But this is different. This isn’t one of those chaotic “tribal regions” governed by warlords and radical clerics.  This is a province only a hundred kilometers away from the capital. It’s as if Cornwall, Ontario was taken over by a French seperatist army. Or if Richmond, Virginia fell to the marching Confederates. Or Northampton had fallen to invading Scots. 

All of this comes, in classic fashion, a few days after the U.S. announced that it would continue sending $1.5 billion in military aid to Pakistan to help combat the militants. Clearly not all of that money is reaching the front lines. Raise your hand if this surprises you. Bueller?

All I can hope is that somehow the tables turn. But as America beefs up its presence in Afghanistan, the Taliban only have one place to go.

Who knows, perhaps when I arrive Afghanistan will be the safer option.

(The map below illustrates what I’m talking about. The purple areas are those “Federally Administered Tribal Areas” whereas the green are administered normally by the Federal government in Islamabad [the capital, highlighted in red]. Some of the areas I was quite excited to visit include Peshawar, Dir, and Chitral [highlighted in yellow]. The red province is Buner, the recently invaded region. You can see my predicament.)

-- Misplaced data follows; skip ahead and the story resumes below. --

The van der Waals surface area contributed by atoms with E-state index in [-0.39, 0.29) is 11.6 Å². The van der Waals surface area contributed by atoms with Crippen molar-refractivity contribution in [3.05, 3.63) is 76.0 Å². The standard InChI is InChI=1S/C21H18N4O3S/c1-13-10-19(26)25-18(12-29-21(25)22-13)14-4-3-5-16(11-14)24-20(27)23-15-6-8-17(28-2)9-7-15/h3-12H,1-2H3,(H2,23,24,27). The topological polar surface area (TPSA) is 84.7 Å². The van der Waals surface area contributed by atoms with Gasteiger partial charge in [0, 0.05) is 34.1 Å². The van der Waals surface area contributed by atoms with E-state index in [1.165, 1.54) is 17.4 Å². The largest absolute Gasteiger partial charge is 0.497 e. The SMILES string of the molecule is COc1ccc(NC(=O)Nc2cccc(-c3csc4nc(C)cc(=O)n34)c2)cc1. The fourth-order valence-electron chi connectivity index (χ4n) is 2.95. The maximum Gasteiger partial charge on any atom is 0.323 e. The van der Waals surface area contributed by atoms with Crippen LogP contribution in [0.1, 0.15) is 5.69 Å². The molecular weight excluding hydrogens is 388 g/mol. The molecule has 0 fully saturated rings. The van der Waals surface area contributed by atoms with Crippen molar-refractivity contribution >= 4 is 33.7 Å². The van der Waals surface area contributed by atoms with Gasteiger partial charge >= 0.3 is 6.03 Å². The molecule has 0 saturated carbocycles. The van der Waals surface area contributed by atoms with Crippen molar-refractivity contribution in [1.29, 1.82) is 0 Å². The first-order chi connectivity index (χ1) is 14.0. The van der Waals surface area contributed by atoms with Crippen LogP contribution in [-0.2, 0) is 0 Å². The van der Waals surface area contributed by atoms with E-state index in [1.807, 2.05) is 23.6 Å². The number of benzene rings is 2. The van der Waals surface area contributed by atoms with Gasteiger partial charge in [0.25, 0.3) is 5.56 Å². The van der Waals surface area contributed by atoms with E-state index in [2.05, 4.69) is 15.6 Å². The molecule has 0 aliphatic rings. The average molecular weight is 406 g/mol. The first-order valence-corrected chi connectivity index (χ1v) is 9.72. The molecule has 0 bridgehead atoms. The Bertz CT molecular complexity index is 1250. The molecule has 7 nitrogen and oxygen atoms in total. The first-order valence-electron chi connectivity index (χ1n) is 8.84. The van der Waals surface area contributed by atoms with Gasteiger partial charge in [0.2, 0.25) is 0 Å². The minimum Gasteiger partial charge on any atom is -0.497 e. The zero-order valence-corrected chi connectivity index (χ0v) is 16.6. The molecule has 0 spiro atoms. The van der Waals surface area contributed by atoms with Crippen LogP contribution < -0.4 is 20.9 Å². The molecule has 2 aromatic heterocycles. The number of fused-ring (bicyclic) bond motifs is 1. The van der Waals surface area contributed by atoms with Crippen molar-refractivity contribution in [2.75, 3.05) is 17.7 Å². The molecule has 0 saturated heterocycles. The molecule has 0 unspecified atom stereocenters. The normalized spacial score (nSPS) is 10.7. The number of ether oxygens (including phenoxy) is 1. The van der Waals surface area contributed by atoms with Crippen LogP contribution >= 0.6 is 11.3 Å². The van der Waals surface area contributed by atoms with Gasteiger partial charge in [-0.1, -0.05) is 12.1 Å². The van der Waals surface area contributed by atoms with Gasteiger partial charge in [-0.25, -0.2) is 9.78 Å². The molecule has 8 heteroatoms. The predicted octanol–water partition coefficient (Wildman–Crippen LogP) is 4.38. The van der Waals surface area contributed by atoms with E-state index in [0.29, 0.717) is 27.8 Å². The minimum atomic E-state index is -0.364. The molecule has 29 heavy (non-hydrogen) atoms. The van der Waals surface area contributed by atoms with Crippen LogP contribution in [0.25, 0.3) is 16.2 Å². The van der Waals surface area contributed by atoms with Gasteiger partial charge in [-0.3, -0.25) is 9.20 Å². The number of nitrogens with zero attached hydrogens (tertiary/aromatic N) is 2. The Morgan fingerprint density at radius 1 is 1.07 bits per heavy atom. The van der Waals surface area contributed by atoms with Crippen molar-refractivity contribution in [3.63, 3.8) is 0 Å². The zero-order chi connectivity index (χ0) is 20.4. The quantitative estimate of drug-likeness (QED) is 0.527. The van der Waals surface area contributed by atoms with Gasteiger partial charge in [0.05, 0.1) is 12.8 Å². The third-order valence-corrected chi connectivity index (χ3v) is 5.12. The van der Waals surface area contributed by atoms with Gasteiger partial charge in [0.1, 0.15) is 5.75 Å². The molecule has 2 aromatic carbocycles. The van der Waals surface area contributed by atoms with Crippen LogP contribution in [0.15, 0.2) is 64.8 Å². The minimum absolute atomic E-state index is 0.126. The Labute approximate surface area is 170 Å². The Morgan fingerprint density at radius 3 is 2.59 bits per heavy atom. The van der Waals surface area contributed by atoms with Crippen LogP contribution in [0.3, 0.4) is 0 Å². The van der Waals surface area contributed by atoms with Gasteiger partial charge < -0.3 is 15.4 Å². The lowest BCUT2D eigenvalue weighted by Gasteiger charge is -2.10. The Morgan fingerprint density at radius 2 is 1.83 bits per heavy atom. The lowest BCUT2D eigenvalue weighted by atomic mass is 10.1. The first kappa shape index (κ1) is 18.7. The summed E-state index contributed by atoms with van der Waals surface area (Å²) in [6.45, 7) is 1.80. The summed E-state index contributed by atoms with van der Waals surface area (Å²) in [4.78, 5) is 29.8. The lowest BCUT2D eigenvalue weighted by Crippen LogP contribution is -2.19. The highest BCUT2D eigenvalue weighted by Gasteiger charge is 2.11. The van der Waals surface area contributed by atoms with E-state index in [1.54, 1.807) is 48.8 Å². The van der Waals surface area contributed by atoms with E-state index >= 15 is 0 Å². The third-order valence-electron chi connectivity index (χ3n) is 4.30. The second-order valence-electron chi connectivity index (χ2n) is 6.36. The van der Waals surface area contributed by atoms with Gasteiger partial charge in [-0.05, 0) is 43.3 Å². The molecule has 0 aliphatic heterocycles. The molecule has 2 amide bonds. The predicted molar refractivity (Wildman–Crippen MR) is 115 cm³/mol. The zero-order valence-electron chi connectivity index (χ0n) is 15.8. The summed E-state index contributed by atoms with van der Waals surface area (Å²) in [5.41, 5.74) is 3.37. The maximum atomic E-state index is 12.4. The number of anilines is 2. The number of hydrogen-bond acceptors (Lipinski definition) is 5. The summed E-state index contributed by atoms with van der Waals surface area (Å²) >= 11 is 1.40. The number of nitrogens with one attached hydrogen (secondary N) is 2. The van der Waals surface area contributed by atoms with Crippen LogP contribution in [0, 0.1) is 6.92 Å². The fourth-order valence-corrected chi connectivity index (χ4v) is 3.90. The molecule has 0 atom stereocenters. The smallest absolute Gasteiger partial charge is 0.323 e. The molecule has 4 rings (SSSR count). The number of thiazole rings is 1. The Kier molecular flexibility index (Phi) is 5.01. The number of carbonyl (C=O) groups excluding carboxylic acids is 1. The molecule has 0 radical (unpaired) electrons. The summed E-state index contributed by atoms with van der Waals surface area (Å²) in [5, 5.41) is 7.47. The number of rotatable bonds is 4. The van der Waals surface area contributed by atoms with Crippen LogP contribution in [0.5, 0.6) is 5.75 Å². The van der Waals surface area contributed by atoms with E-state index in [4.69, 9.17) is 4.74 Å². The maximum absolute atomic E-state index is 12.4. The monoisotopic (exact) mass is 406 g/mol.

Northwestern Pakistan

Keeping you occupied

Wednesday, April 22nd, 2009

Well, you’re here. Now what?

It’s going to take me some time to get things set up properly and to begin posting regularly with stimulating content, so for now here are a few things you can do to keep yourself busy.

First, read the Who? Where? and Why? pages I’ve used to describe a bit about who I am (in case you forgot), where I’m going, and why I’ve chosen Non-Essential Travel as the name of my site.

Second, take a look at the layout and let me know what you like/don’t like. It’s a pretty standard wordpress template I’m using, with a few personal touches (the banner photo up top is one of mine from Luang Prabang, Laos). But I’m sure there are some improvements I could be making, and some feedback would be helpful.

Lastly, drop a comment or two, so the site doesn’t look so lonely.

Under construction

Tuesday, April 21st, 2009

Welcome to nonessentialtravel.com. This site is mostly set up to allow me to document and share the stories/experiences I’ll have on my two year(ish) trip that begins this summer. Right now I’m just in the process of building the site and its features. So for now don’t expect too much in the way of content.

But thanks for coming. I’d love any feedback you might have, especially relating to the look, layout and/or navigation. Everything – other than it’s existence, I’ve already paid for that – is subject to change.

So feel free to comment or email me. My contact info is under “Who?”

In the beginning…

Monday, April 20th, 2009

So I guess we’ve started up here.

This should be an interesting project. More soon.